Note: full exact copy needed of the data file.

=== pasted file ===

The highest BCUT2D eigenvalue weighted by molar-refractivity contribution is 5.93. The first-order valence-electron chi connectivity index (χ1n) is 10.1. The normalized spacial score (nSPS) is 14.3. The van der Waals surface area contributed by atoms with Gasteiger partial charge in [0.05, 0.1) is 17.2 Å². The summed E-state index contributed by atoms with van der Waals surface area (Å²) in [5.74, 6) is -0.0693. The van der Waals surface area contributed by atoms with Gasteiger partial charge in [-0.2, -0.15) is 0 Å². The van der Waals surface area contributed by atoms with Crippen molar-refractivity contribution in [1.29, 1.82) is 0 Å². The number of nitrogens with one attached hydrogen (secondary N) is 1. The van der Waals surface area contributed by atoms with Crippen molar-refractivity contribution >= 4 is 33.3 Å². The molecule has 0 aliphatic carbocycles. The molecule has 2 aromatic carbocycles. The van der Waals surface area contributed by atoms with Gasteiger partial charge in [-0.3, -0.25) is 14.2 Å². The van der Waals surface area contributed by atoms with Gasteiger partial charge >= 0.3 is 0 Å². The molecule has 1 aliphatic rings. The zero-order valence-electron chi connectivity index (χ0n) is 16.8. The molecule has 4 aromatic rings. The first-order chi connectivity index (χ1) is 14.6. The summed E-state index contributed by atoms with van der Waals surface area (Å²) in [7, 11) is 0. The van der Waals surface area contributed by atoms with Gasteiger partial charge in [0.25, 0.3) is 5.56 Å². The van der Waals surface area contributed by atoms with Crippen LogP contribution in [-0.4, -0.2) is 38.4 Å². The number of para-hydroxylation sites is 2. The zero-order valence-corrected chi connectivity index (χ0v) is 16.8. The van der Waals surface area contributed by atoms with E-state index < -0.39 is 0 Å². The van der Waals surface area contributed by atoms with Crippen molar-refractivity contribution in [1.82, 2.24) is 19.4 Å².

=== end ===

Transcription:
The highest BCUT2D eigenvalue weighted by molar-refractivity contribution is 5.93. The first-order valence-electron chi connectivity index (χ1n) is 10.1. The normalized spacial score (nSPS) is 14.3. The van der Waals surface area contributed by atoms with Gasteiger partial charge in [0.05, 0.1) is 17.2 Å². The summed E-state index contributed by atoms with van der Waals surface area (Å²) in [5.74, 6) is -0.0693. The van der Waals surface area contributed by atoms with Gasteiger partial charge in [-0.2, -0.15) is 0 Å². The van der Waals surface area contributed by atoms with Crippen molar-refractivity contribution in [1.29, 1.82) is 0 Å². The number of nitrogens with one attached hydrogen (secondary N) is 1. The van der Waals surface area contributed by atoms with Crippen molar-refractivity contribution >= 4 is 33.3 Å². The molecule has 0 aliphatic carbocycles. The molecule has 2 aromatic carbocycles. The van der Waals surface area contributed by atoms with Gasteiger partial charge in [-0.3, -0.25) is 14.2 Å². The van der Waals surface area contributed by atoms with Gasteiger partial charge >= 0.3 is 0 Å². The molecule has 1 aliphatic rings. The zero-order valence-electron chi connectivity index (χ0n) is 16.8. The molecule has 4 aromatic rings. The first-order chi connectivity index (χ1) is 14.6. The summed E-state index contributed by atoms with van der Waals surface area (Å²) in [7, 11) is 0. The van der Waals surface area contributed by atoms with Gasteiger partial charge in [0.25, 0.3) is 5.56 Å². The van der Waals surface area contributed by atoms with Crippen LogP contribution in [-0.4, -0.2) is 38.4 Å². The number of para-hydroxylation sites is 2. The zero-order valence-corrected chi connectivity index (χ0v) is 16.8. The van der Waals surface area contributed by atoms with E-state index < -0.39 is 0 Å². The van der Waals surface area contributed by atoms with Crippen molar-refractivity contribution in [1.82, 2.24) is 19.4 Å².